White Mountain Peak
By: Owen Maloy
White Mountain Ski Tour
The first joint ski tour of the Desert Peaks Section and the Ski Mountaineers was unfortunately curtailed by high winds, but was still successful and was enjoyed by the participants, who spent two days touring the bristlecones in the midst of wind gusts and snow showers. The last day we skied to the Hot Creek to warm up.
Skiing the Desert Peaks may seem like a somewhat freaky activity, but in fact the skiable peaks are beautiful in winter and well worth skiing. They present their own special problems, such as the threat of cactus in the sitzmark, but at least there are no rattlesnakes.
The Whites Present a challenge to the ski tourer. Winds can be extreme, and there is not much shelter. In spite of the altitude and inhospitable environment, the terrain along the ridge is open and rolling, much more suitable for cross-country than for Alpine technique. The ability to ski steep slopes is much less important than the ability to move rapidly from one sheltered campsite to another.
The present tour was planned as an exploration of the bristlecones rather than a peakbag, because we wished to stick to easier terrain for the benefit of experienced cross-country skiers who might not have qualified for SMS tours. This limited us to skiing the ridge, and it is thirty miles to White Mt peak from Westgard Pass--although the record for skiing the range is two days, from Montgomery Pass to Westgard!
As a matter of fact, all new participants passed the SMS checkout test by displaying downhill skiing skills.
We were able to drive up the White Mountain road to the Sierra View turnout, where there was a locked gate. The road was skiable a few hundred yards above the gate, and we skied to Schuman Grove for a leisurely lunch and some downhill skiing. Attempting to proceed to Patriarch Grove, we were stopped by high winds at the radio relay station, and turned back to camp at Schulman. This was rather luxurious, since the location is very well sheltered, the picnic tables were usable, arid the johns were open. We stayed for a night of high winds and snow, and toured the grove in the morning. The weather showed no sign of improvement, so we left in midafternoon and camped overnight in Bishop, except for one purist, who camped in his car in Mammoth, swaying all night in the wind. At least the sides of his Datsun didn't flap as much as his tent.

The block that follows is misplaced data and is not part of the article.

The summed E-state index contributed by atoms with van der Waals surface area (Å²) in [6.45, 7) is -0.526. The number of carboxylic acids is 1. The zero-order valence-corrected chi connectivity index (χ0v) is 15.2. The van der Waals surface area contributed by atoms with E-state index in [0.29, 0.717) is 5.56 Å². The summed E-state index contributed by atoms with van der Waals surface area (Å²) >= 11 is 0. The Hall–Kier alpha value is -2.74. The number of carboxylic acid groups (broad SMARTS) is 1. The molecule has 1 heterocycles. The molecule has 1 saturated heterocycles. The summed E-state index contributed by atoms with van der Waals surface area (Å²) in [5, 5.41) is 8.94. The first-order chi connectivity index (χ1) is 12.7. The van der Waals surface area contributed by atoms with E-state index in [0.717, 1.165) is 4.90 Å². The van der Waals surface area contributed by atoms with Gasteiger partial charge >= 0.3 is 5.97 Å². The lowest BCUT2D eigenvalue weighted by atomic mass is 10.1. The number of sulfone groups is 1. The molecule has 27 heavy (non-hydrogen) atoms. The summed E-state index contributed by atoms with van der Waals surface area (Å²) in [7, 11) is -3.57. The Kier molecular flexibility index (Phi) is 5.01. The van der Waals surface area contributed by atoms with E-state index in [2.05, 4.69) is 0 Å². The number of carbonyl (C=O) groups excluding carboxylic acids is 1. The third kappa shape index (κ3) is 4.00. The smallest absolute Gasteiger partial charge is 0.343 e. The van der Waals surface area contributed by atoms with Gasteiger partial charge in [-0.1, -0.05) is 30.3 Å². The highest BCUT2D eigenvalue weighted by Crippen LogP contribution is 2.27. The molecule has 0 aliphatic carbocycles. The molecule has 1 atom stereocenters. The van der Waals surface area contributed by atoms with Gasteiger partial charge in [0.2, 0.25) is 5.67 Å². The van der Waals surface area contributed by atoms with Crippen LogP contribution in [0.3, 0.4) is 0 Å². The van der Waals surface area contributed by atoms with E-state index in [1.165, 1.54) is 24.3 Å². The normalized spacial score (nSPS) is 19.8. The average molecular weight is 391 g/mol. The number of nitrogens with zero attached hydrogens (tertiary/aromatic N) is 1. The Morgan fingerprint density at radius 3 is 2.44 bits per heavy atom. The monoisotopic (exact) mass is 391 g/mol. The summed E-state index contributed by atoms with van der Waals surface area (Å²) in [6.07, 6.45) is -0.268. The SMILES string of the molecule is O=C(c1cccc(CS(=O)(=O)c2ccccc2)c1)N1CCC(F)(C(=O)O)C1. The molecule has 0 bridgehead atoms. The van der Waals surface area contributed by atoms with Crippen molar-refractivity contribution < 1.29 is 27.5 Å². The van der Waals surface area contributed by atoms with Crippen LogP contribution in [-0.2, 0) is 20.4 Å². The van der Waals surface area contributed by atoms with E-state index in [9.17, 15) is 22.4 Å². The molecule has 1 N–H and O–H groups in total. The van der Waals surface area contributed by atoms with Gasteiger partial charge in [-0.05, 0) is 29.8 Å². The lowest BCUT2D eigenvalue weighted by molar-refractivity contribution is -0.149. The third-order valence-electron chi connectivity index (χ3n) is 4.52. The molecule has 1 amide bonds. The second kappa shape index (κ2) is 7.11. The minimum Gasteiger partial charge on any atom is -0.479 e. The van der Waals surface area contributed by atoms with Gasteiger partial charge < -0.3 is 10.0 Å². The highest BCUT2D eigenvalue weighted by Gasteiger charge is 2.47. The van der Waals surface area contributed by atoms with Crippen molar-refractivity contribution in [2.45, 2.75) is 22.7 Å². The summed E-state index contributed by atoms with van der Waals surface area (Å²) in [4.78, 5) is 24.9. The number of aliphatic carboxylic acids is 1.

In the morning, we met for breakfast in Mammoth and skied to the Hot Creek, where we congratulated ourselves for our mountaineering judgment as we luxuriated in the hot water while the downhill skiers sat in the lodge at Mammoth waiting for the wind to die. We hiked and skied out along the creek, rewarded by a view of the creek meandering through the snowscape, with Mts. Morrison and Laurel looming through a haze of wind-blown snow.
Detailed information for visiting one or more peaks mentioned in this article can be found in the|
Desert Peak Section Road and Peak Guides
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